China crucial to global success
The case of China is especially crucial to success on climate change.
It’s currently the world’s largest polluter, but its climate plan, released on the eve of the summit, contained no new initiatives.
While China has slowed the growth of its emissions over the past several years, it has recently increased the use of coal for energy generation and has failed to set a timetable for hitting net-zero emissions.
Even so, Scott believes new, smaller developing nations will be pushing for more aggressive targets to phase out fossil fuels as the conference goes on. As the second week begins, she says even the Chinese delegation will be under pressure to “raise its ambition.”
“We’ll start to see coalitions forming around a high ambition outcome that really puts countries under the thumb to revisit their 2020s climate action so that we get on that pathway to 1.5 degrees,” she said.
Building on 2015 Paris Agreement
The key goals of COP26 have been to deliver on major promises from the 2015 Paris Summit.
They include securing the $100-billion US global finance agreement, agreeing on a roadmap to get to net zero by mid-century and keeping 1.5 degrees within reach and signing agreements to help communities adapt to and mitigate climate change impacts.
Successive reports from the UN Intergovernmental Panel on Climate Change (UNIPCC) along with a new one released by the World Meteorological Organization (WMO) Sunday collectively paint a bleak picture of efforts so far to hold the line on global emissions.
The WMO reports that in 2020 greenhouse gas concentrations reached new highs.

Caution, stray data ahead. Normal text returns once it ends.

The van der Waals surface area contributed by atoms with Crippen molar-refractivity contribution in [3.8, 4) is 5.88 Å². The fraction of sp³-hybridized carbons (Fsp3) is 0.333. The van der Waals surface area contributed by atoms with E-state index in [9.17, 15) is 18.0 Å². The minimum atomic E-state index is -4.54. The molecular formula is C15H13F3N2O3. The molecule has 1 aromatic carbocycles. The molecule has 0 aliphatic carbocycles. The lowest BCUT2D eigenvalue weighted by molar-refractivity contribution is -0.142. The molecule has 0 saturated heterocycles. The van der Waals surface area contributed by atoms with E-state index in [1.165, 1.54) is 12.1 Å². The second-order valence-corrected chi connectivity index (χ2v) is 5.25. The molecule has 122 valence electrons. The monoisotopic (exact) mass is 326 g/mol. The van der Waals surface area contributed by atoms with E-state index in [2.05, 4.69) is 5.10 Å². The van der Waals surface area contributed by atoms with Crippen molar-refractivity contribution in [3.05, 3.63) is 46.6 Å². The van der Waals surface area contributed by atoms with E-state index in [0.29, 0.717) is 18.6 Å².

Temperatures were about 1.09 C above the 1850-1900 average — almost two-thirds of the way to the 1.5 degree threshold after which climate scientists say the world risks catastrophic consequences from fires, drought, and other extreme climate events.
‘We will succeed or fail as one’
To hit that mid-century target requires cutting global emissions in half by 2030 with yet more drastic cuts in the decade following that.
Nonetheless, as COP26 host British MP Alok Sharma launched the event, he too stressed that room for a breakthrough remains.
“We know what we need to do,” Sharma told the opening plenary session.
“We will succeed or fail as one.”
COP26 was cancelled last year because of COVID-19. Though the logistics for the Glasgow event have been complicated to work though, tens of thousands of delegates and members of civil society groups planning major demonstrations will nonetheless make their way here over the next two weeks.
They will include 95-year-old Sir David Attenborough to 18-year-old Swedish activist Greta Thunberg.
World leaders to speak Monday
The world leaders’ segment of the conference begins Monday with speeches from heads of state and prime ministers, including Canada’s Justin Trudeau.
His government has promised to cut emissions over the next decade to a level representing a 30 per cent reduction compared to 2005.
At the same time, however, the Liberals continue to support the Trans Mountain pipeline from Alberta to B.C. and other other fossil fuel initiatives, which critics claim is incompatible with the goals of COP26.
Trudeau and other G20 leaders finished their meetings in Rome with a lacklustre communique that stopped short of committing nations to hit the 1.5-degree target.
”We recognize that the impacts of climate change at 1.5 C are much lower than at 2 C. Keeping 1.5 C within reach will require meaningful and effective actions and commitment by all countries,” G20 leaders said in a communiqué.